The Asian Pacific American Program is delighted to welcome Dr. Masum Momaya as Curator for the Smithsonian Indian American Heritage Project. Dr. Momaya brings a wealth of experience as a researcher, educator, curator, writer and advocate to this role, beginning more than 20 years ago as a teenager organizing youth service projects in the Indian American community.
Prior to joining the Smithsonian, Dr. Momaya was a curator at the International Museum of Women and engaged in curatorial work for the Indo-American Heritage Museum. Her professional work, which includes exhibitions, publications, podcasts, lectures, and workshops, uses multimedia technologies and artistic representations to document the experiences of minority communities around the world.
Dr. Momaya earned a doctorate in Human Development and a master’s degree in Education from Harvard University, a bachelor’s degree in Public Policy and Feminist Studies from Stanford University, and pursued advance studies in the University of Oxford’s Development Studies Program. She is a graduate of the Coro Fellowship in Public Affairs and a recipient of a National Science Foundation Research Fellowship.
Dr. Momaya will be continuing the work of the former curator, Dr. Pawan Dhingra, who accepted the position of Chairman and Professor of Sociology in the Department of Sociology at Tufts University. Dr. Dhingra will continue to be part of the Indian American Heritage Project in his new role as Senior Advisor.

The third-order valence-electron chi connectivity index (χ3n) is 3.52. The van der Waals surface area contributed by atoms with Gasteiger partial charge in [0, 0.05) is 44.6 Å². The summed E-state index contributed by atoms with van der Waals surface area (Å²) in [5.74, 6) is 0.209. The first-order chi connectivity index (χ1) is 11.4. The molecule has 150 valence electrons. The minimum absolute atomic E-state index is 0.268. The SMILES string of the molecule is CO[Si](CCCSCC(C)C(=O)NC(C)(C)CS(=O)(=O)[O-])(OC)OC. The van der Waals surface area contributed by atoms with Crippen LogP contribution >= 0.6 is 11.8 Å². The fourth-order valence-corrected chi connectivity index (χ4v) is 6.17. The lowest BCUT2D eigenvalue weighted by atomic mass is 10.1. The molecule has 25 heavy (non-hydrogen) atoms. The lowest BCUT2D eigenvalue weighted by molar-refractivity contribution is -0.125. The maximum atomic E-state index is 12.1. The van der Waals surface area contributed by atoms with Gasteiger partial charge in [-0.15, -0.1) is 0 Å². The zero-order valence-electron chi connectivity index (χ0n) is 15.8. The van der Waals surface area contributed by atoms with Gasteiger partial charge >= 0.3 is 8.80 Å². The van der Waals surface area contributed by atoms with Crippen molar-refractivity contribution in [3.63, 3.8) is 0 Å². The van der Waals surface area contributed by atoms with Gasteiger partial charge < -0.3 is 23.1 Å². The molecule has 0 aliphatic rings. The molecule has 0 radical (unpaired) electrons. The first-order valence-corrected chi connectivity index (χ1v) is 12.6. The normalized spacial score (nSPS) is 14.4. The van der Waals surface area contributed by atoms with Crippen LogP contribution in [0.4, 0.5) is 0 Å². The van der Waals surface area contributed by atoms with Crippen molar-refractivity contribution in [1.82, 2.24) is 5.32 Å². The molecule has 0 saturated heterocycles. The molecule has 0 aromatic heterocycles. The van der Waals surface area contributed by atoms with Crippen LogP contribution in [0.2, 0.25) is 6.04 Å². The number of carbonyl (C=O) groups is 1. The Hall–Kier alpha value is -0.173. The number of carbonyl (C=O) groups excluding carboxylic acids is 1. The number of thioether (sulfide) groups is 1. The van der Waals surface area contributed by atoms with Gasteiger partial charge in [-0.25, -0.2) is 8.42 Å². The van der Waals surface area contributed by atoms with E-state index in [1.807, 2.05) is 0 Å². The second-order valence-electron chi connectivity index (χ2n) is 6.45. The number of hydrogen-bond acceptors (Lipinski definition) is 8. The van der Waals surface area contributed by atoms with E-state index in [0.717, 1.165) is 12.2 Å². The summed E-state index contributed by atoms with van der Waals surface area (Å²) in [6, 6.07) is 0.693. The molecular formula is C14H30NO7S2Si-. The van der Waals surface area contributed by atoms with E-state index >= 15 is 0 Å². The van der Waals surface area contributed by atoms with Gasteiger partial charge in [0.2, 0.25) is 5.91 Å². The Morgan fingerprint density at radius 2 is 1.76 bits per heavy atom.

Message from Dr. Momaya:
I am honored to join the Smithsonian Asian Pacific American Program and continue the groundbreaking work in presenting the history, struggles and contributions of the Indian American community. Dating back to 1790, the experiences of Indian Americans in the United States are as multifaceted and vibrant as the story of our nation itself, and this is what we will share with visitors when the exhibition opens at the Smithsonian and then travels to museums, libraries, community centers and other public spaces throughout the country.
Ultimately, the reach and impact of HomeSpun depends on the contributions and energy of community members. If you know of any objects or recordings you consider significant to the Indian American story, please let me know. And, please consider making a tax-deductable donation to HomeSpun. This initiative depends greatly on resources from individuals!